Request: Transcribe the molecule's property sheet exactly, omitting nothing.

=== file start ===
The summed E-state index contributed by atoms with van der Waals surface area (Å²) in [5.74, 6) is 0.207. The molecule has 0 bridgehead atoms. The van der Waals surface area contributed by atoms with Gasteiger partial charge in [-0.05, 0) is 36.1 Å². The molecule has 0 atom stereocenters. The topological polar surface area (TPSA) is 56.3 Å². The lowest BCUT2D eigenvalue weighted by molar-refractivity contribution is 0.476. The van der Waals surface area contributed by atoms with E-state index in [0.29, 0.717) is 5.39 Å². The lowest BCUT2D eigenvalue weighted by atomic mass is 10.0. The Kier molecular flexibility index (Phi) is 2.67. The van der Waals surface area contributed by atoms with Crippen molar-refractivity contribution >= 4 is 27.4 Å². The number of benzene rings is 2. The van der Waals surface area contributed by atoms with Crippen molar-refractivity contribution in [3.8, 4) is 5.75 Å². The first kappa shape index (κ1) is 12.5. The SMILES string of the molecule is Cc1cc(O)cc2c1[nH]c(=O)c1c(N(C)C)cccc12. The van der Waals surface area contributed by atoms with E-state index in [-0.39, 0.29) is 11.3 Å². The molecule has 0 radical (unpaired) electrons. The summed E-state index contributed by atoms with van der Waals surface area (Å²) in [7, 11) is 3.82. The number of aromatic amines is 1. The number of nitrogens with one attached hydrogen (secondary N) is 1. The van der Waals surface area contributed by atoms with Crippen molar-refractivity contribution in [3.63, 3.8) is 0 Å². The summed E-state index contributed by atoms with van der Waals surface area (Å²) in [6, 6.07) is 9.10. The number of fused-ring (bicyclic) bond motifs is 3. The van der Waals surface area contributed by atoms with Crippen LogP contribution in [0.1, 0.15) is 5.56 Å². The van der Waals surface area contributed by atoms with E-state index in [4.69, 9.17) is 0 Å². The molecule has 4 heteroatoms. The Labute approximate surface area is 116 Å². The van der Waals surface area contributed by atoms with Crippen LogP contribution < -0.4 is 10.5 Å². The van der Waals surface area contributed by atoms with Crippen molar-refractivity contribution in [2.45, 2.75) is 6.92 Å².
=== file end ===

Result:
The summed E-state index contributed by atoms with van der Waals surface area (Å²) in [5.74, 6) is 0.207. The molecule has 0 bridgehead atoms. The van der Waals surface area contributed by atoms with Gasteiger partial charge in [-0.05, 0) is 36.1 Å². The molecule has 0 atom stereocenters. The topological polar surface area (TPSA) is 56.3 Å². The lowest BCUT2D eigenvalue weighted by molar-refractivity contribution is 0.476. The van der Waals surface area contributed by atoms with E-state index in [0.29, 0.717) is 5.39 Å². The lowest BCUT2D eigenvalue weighted by atomic mass is 10.0. The Kier molecular flexibility index (Phi) is 2.67. The van der Waals surface area contributed by atoms with Crippen molar-refractivity contribution >= 4 is 27.4 Å². The number of benzene rings is 2. The van der Waals surface area contributed by atoms with Crippen molar-refractivity contribution in [3.8, 4) is 5.75 Å². The first kappa shape index (κ1) is 12.5. The SMILES string of the molecule is Cc1cc(O)cc2c1[nH]c(=O)c1c(N(C)C)cccc12. The van der Waals surface area contributed by atoms with E-state index in [-0.39, 0.29) is 11.3 Å². The molecule has 0 radical (unpaired) electrons. The summed E-state index contributed by atoms with van der Waals surface area (Å²) in [7, 11) is 3.82. The number of aromatic amines is 1. The number of nitrogens with one attached hydrogen (secondary N) is 1. The van der Waals surface area contributed by atoms with Crippen molar-refractivity contribution in [3.63, 3.8) is 0 Å². The summed E-state index contributed by atoms with van der Waals surface area (Å²) in [6, 6.07) is 9.10. The number of fused-ring (bicyclic) bond motifs is 3. The van der Waals surface area contributed by atoms with Crippen LogP contribution in [0.1, 0.15) is 5.56 Å². The van der Waals surface area contributed by atoms with E-state index in [4.69, 9.17) is 0 Å². The molecule has 4 heteroatoms. The Labute approximate surface area is 116 Å². The van der Waals surface area contributed by atoms with Crippen LogP contribution < -0.4 is 10.5 Å². The van der Waals surface area contributed by atoms with Crippen molar-refractivity contribution in [2.45, 2.75) is 6.92 Å².